Hidden Grace

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Senseless acts of beauty went
unnoticed as the runners ran
and golfers golfed
and my head span.
Full of self I stormed upon
the beaten earth and missed the shades
of microscopic brown and green,
the flower hidden in the leaves,
the pounding in the runner’s ears,
the grace which binds me to these years
and notices it all.

New Season

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Fig Season?

The garden holds promises, and I visit them daily:
minuscule at first,
                   fluffy, unsure,     like
hesitant children, awaiting the world.
This is not quite their season:
the Rabbi knew as much,
yet visited expectant nonetheless.
And, as frost and dew recede, there they are,
peeping and proffering garden-bound joy.
Too early to pluck,
too much promise curse.
So I’ll visit them daily
until they can sing.

There hasn’t been a lot going on at The Consolations of Writing for the past few weeks: partly because the busyness of life has conspired against my being able to write very much but also because after three and a half years of managing this site I’ve been in the process recently of rethinking what I use it for. I’m in the midst, when time allows, of an extended writing project centred around faith, mental health and the fragmentation of 21st century life. Some of it is on the down low, but some can be found at a new site I’m trialling, sprawlpoems.wordpress.com. And, as that site slowly takes on its own identity, this site seems to be returning to some of its old roots: the question of how writing can bridge the gap between faith and life.

It’s a question I have asked for a long time, both in my own writing and reflection. And now it has a new shape: a doctoral thesis I am in the throes of, around the links between creative writing and adolescent well-being in schools – a topic close to my heart as both a teacher and a writer. So the new question that I’m toying with is this: what does it look like in my own writing for me to be exploring this topic?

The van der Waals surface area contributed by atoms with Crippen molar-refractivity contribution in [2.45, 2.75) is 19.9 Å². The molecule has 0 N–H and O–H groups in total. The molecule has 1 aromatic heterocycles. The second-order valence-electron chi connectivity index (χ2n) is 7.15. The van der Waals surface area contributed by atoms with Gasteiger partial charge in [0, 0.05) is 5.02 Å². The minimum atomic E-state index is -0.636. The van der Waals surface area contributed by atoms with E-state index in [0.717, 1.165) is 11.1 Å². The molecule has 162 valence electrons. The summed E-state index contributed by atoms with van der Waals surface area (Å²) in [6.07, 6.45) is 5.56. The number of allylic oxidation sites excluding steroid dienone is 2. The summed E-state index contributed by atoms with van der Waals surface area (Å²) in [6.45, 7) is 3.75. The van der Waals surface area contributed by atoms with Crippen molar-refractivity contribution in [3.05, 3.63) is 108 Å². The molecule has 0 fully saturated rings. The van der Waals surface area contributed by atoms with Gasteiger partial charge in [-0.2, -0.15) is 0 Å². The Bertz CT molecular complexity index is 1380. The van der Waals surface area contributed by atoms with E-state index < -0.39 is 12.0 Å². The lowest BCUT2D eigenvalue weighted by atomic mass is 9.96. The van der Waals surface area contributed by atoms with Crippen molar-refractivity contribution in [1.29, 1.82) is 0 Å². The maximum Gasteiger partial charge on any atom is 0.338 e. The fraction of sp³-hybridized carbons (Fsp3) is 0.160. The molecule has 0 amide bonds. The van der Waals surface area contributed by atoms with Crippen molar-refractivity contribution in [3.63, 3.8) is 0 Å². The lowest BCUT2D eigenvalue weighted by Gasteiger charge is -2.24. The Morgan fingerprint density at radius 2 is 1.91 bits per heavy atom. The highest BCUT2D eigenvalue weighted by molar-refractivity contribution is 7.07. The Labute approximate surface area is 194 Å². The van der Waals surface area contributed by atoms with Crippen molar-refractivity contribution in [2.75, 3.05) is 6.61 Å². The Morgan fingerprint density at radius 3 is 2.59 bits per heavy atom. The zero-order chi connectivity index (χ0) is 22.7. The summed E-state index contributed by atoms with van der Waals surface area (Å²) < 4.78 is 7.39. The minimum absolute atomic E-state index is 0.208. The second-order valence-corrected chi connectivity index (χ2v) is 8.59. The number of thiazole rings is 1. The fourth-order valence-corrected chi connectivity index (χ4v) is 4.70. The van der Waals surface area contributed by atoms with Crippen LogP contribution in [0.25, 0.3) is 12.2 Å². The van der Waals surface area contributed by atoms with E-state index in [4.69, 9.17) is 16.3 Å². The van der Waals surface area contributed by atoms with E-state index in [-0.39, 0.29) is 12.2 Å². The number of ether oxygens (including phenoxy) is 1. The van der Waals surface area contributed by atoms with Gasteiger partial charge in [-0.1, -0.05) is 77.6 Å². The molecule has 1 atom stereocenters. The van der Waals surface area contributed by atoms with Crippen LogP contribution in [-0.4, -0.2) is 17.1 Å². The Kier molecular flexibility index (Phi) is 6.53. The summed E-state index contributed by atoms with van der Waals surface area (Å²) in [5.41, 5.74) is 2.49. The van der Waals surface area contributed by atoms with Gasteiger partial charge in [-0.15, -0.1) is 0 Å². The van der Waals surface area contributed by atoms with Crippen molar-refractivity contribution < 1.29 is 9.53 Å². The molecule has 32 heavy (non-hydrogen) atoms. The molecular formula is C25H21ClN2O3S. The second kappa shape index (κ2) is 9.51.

The answer is not yet clear, though some ideas are slowly circulating in my mind. I’ll still be posting poems here, though they may have a different flavour. You can also read the poems I post at Sprawl. But there will also be some new ideas and approaches that I’ll be trialling here in the coming weeks and months. I hope you can all join me in the process!

Blessings,
Matt

August

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I gather moments like raindrops,
         like snowdrops:
these microscopic buds of spring
         tricked by sun
     to come out, one     by one;
  I see
how hesitant can be
              can be
     the grandest glimpse of things
               and sing.

I catch the way your moments dance
         from distance –
yet close enough to ring
         the shadows into song
       in soft, legato days  of praise.
   I find
how hopefully we hold
               and hold
      in tentative expectancy
                  to see.

You hold our hope in moments of joy,
          unalloyed.
What we do not expect
          grips tight. I neglect
       too soon what we know.    Let go